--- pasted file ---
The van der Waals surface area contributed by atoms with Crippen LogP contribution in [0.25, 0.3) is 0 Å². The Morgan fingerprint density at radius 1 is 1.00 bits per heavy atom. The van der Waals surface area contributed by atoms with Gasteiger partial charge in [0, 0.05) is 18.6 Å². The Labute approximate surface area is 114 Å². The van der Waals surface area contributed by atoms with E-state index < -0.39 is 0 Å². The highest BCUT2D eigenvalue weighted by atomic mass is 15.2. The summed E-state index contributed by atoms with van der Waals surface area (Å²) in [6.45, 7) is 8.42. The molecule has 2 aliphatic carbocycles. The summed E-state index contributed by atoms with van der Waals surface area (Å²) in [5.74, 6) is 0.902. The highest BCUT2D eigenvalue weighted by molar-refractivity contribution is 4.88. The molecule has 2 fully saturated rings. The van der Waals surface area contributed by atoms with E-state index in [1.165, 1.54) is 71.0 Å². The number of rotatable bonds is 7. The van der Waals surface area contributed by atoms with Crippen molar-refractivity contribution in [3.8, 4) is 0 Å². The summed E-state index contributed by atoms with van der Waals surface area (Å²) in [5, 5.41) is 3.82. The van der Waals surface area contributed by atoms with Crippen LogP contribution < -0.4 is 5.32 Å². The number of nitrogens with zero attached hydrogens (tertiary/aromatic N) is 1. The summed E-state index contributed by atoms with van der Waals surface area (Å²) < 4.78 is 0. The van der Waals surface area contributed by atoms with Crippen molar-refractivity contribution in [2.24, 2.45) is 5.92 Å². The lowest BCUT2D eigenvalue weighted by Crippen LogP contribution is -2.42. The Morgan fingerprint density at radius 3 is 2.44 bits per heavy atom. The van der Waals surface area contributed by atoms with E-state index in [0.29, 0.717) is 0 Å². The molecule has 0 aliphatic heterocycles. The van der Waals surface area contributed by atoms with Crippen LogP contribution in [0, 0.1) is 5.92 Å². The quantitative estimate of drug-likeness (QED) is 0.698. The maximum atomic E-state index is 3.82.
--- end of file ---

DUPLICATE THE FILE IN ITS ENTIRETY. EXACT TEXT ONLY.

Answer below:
The van der Waals surface area contributed by atoms with Crippen LogP contribution in [0.25, 0.3) is 0 Å². The Morgan fingerprint density at radius 1 is 1.00 bits per heavy atom. The van der Waals surface area contributed by atoms with Gasteiger partial charge in [0, 0.05) is 18.6 Å². The Labute approximate surface area is 114 Å². The van der Waals surface area contributed by atoms with E-state index < -0.39 is 0 Å². The highest BCUT2D eigenvalue weighted by atomic mass is 15.2. The summed E-state index contributed by atoms with van der Waals surface area (Å²) in [6.45, 7) is 8.42. The molecule has 2 aliphatic carbocycles. The summed E-state index contributed by atoms with van der Waals surface area (Å²) in [5.74, 6) is 0.902. The highest BCUT2D eigenvalue weighted by molar-refractivity contribution is 4.88. The molecule has 2 fully saturated rings. The van der Waals surface area contributed by atoms with E-state index in [1.165, 1.54) is 71.0 Å². The number of rotatable bonds is 7. The van der Waals surface area contributed by atoms with Crippen molar-refractivity contribution in [3.8, 4) is 0 Å². The summed E-state index contributed by atoms with van der Waals surface area (Å²) in [5, 5.41) is 3.82. The van der Waals surface area contributed by atoms with Crippen LogP contribution < -0.4 is 5.32 Å². The number of nitrogens with zero attached hydrogens (tertiary/aromatic N) is 1. The summed E-state index contributed by atoms with van der Waals surface area (Å²) < 4.78 is 0. The van der Waals surface area contributed by atoms with Crippen molar-refractivity contribution in [2.24, 2.45) is 5.92 Å². The lowest BCUT2D eigenvalue weighted by Crippen LogP contribution is -2.42. The Morgan fingerprint density at radius 3 is 2.44 bits per heavy atom. The van der Waals surface area contributed by atoms with E-state index in [0.29, 0.717) is 0 Å². The molecule has 0 aliphatic heterocycles. The van der Waals surface area contributed by atoms with Crippen LogP contribution in [0, 0.1) is 5.92 Å². The quantitative estimate of drug-likeness (QED) is 0.698. The maximum atomic E-state index is 3.82.